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Species Brassica rapa
Cultivar group Ruvo group

Rapini (commonly marketed in the United States as broccoli raab or broccoli rabe /rɑːb/) is a green cruciferous vegetable. Also commonly known in Chicago as Italian broccoli. The edible parts are the leaves, buds, and stems. The buds somewhat resemble broccoli, but do not form a large head. Rapini is known for its slightly bitter taste and is particularly associated with Italian, Galician, and Portuguese cuisines. Within the Italian tradition, the plant is associated especially with southern Italian cuisines such as those of Ciociaria, Rome, Naples, Campania, and Apulia.

In Italy, broccoli rabe is known by different names: in Naples it is known as friarielli; in Rome broccoletti; in Puglia, cime di rapa (literally meaning "turnip tops"). It is also known as i broccoli friarelli and sometimes broccoli di rape, rapi, or rapini. In Portugal and Spain they are called grelos.


The plant is a member of the tribe Brassiceae of the Brassicaceae (mustard family). Rapini is classified scientifically as Brassica rapa subspecies rapa,[1] in the same subspecies as the turnip, but has also been treated as Brassica rapa ruvo, Brassica rapa rapifera, Brassica ruvo, and Brassica campestris ruvo.


The young leaves of these plants as used in cooking are either the same as or the South European equivalent of turnip tops or turnip greens.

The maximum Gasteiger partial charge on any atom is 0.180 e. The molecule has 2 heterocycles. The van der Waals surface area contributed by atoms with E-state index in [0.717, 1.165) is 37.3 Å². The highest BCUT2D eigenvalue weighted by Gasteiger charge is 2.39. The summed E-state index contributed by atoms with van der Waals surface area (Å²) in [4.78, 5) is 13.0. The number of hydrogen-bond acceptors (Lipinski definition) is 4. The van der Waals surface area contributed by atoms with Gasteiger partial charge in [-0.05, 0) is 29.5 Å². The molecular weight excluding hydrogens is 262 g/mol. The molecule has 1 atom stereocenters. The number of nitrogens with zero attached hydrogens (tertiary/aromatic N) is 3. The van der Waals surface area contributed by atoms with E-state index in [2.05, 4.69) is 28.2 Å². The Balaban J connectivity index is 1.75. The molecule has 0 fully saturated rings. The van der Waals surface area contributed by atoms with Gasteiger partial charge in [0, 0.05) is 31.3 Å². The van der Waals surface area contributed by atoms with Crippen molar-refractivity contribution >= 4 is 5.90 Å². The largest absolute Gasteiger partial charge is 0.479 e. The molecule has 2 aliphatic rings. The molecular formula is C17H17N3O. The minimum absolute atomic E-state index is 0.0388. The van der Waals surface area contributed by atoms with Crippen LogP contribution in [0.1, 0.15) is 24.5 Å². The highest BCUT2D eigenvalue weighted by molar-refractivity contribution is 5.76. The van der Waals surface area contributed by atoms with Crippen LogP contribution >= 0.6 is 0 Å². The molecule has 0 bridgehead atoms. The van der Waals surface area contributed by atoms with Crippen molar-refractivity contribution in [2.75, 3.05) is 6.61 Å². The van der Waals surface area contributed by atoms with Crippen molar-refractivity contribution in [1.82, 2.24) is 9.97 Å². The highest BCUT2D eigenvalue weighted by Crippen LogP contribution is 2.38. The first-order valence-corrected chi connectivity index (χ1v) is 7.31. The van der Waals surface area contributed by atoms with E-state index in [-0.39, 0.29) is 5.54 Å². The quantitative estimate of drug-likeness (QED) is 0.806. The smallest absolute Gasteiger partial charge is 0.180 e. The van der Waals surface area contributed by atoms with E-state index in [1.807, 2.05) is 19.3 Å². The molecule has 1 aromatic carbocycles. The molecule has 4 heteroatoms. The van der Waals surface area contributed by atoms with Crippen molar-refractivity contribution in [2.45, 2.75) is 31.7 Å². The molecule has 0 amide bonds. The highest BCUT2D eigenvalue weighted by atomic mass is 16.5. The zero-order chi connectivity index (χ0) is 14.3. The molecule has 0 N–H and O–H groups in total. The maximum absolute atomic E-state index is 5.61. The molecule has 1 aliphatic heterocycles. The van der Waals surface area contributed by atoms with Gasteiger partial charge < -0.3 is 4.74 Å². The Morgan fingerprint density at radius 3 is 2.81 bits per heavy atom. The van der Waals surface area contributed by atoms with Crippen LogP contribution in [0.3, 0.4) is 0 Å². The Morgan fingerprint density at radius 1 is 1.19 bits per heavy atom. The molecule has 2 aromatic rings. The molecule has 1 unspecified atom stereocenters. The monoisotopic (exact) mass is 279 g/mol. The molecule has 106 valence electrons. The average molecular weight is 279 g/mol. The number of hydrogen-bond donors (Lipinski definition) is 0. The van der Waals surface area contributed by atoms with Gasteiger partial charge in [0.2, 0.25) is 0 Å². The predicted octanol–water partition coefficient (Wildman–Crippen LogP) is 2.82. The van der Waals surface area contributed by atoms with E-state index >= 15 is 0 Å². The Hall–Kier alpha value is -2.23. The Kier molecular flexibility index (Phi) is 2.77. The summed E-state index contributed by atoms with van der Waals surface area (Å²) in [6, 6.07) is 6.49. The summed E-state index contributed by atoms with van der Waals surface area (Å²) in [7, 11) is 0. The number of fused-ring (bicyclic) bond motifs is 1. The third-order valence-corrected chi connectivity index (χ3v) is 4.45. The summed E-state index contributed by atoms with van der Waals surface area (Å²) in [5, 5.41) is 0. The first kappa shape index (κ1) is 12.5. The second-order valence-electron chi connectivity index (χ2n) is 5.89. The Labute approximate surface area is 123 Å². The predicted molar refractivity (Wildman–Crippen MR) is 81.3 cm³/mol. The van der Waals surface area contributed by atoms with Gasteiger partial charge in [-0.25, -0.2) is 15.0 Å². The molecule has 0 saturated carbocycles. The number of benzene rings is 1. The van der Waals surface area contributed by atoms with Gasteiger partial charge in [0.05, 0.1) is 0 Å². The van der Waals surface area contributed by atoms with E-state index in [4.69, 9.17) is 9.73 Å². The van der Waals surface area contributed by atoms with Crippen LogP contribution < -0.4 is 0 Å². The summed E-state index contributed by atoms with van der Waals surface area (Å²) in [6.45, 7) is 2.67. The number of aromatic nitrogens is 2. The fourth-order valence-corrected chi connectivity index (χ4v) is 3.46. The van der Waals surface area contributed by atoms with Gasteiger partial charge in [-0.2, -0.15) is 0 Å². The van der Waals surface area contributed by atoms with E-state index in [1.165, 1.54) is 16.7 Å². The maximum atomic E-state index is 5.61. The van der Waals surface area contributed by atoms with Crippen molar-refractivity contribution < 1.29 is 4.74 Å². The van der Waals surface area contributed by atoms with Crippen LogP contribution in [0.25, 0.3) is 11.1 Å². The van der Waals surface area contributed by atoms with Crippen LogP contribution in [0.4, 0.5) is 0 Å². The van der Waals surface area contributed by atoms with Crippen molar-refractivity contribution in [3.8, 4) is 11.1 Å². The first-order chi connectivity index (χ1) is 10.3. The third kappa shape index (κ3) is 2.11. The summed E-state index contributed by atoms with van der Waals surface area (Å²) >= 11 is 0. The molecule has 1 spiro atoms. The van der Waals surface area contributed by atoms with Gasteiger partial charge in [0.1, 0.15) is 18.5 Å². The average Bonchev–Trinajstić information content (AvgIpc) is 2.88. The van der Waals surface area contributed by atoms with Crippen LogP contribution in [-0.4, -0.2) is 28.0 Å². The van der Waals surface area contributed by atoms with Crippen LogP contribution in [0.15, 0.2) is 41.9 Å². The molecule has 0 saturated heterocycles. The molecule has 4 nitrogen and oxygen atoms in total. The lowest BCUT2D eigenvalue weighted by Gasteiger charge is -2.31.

Rapini has many spiked leaves that surround clusters of green buds that resemble small heads of broccoli. Small, edible yellow flowers may be blooming among the buds. The flavor of rapini has been described[by whom?] as nutty, bitter, and pungent. The flavour is also reminiscent of mustard greens. Rapini is a source of vitamins A, C, and K, as well as potassium, calcium, and iron.[2]

The cultivated vegetable probably descends from a wild herb related to the turnip that grew either in China or the Mediterranean region. Rapini is now grown throughout the world, and is available all year long with a peak season of fall to spring.

Culinary arts[edit]

Lacón con grelos, a typical Galician dish: pork shoulder ham with rapini, along with steamed potatoes and a sausage
Broccoli raab, raw
Nutritional value per 100 g (3.5 oz)
Energy 92 kJ (22 kcal)
2.85 g
Sugars 0.38 g
Dietary fiber 2.7 g
0.49 g
3.17 g
Vitamin A equiv.
131 μg
1573 μg
1121 μg
Thiamine (B1)
0.162 mg
Riboflavin (B2)
0.129 mg
Niacin (B3)
1.221 mg
Pantothenic acid (B5)
0.322 mg
Vitamin B6
0.171 mg
Folate (B9)
83 μg
Vitamin C
20.2 mg
Vitamin E
1.62 mg
Vitamin K
224 μg
108 mg
2.14 mg
22 mg
0.395 mg
73 mg
196 mg
33 mg
0.77 mg
Other constituents
Water 92.55 g

Percentages are roughly approximated using US recommendations for adults.
Source: USDA Nutrient Database

In Europe, it is widely used in southern Italian cuisine (in particular Basilicata, Apulia, Campania, and Sicily), in Roman cuisine, in northern Portuguese cuisine and in that of Galicia, Spain.

In southern Lazio, Frosinone, Ciociaria, it is usually sauteed with garlic and chili pepper, and served with sausages and fresh baked bread so as to make a sandwich. In the Central Italy regions, rapini sautéed with garlic, chili pepper and guanciale can be a side dish for porchetta, grilled pork ribs, sausages and other pork dishes. In Apulia, its most famous use is in "orecchiette ".

One common method of preparation includes boiling the rapini in boiling saltwater before sautéeing in olive oil with garlic and chili pepper.

See also[edit]


Further reading[edit]

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